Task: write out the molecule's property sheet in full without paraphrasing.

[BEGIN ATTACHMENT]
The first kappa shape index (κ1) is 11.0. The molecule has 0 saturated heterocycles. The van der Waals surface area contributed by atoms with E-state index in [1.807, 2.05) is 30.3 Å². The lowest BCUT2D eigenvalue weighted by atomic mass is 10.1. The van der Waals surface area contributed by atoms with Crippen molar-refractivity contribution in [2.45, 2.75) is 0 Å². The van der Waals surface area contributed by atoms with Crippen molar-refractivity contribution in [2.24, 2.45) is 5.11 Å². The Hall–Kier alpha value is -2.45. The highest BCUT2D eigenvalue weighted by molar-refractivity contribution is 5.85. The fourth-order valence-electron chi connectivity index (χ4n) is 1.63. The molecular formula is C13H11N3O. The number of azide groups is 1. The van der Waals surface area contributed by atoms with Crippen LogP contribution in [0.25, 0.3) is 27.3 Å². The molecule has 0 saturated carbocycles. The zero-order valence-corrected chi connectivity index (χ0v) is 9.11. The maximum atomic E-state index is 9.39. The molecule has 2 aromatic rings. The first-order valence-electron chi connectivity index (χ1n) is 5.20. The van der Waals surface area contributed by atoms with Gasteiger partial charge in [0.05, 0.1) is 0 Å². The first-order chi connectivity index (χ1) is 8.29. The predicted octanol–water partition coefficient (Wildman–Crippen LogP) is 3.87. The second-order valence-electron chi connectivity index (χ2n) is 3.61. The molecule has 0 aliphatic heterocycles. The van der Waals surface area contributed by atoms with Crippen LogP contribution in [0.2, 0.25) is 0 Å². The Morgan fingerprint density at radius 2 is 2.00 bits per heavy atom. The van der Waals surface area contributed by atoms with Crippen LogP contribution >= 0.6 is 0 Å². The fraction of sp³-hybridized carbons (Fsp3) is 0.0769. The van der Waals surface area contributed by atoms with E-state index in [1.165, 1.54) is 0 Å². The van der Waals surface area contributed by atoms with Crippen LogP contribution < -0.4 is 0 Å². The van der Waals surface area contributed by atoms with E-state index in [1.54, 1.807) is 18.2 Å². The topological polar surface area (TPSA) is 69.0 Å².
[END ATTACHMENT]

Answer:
The first kappa shape index (κ1) is 11.0. The molecule has 0 saturated heterocycles. The van der Waals surface area contributed by atoms with E-state index in [1.807, 2.05) is 30.3 Å². The lowest BCUT2D eigenvalue weighted by atomic mass is 10.1. The van der Waals surface area contributed by atoms with Crippen molar-refractivity contribution in [2.45, 2.75) is 0 Å². The van der Waals surface area contributed by atoms with Crippen molar-refractivity contribution in [2.24, 2.45) is 5.11 Å². The Hall–Kier alpha value is -2.45. The highest BCUT2D eigenvalue weighted by molar-refractivity contribution is 5.85. The fourth-order valence-electron chi connectivity index (χ4n) is 1.63. The molecular formula is C13H11N3O. The number of azide groups is 1. The van der Waals surface area contributed by atoms with Crippen LogP contribution in [0.25, 0.3) is 27.3 Å². The molecule has 0 saturated carbocycles. The zero-order valence-corrected chi connectivity index (χ0v) is 9.11. The maximum atomic E-state index is 9.39. The molecule has 2 aromatic rings. The first-order valence-electron chi connectivity index (χ1n) is 5.20. The van der Waals surface area contributed by atoms with Gasteiger partial charge in [0.05, 0.1) is 0 Å². The first-order chi connectivity index (χ1) is 8.29. The predicted octanol–water partition coefficient (Wildman–Crippen LogP) is 3.87. The second-order valence-electron chi connectivity index (χ2n) is 3.61. The molecule has 0 aliphatic heterocycles. The van der Waals surface area contributed by atoms with Crippen LogP contribution in [0.2, 0.25) is 0 Å². The Morgan fingerprint density at radius 2 is 2.00 bits per heavy atom. The van der Waals surface area contributed by atoms with Crippen LogP contribution >= 0.6 is 0 Å². The fraction of sp³-hybridized carbons (Fsp3) is 0.0769. The van der Waals surface area contributed by atoms with E-state index in [1.165, 1.54) is 0 Å². The van der Waals surface area contributed by atoms with Crippen LogP contribution < -0.4 is 0 Å². The van der Waals surface area contributed by atoms with E-state index in [1.54, 1.807) is 18.2 Å². The topological polar surface area (TPSA) is 69.0 Å².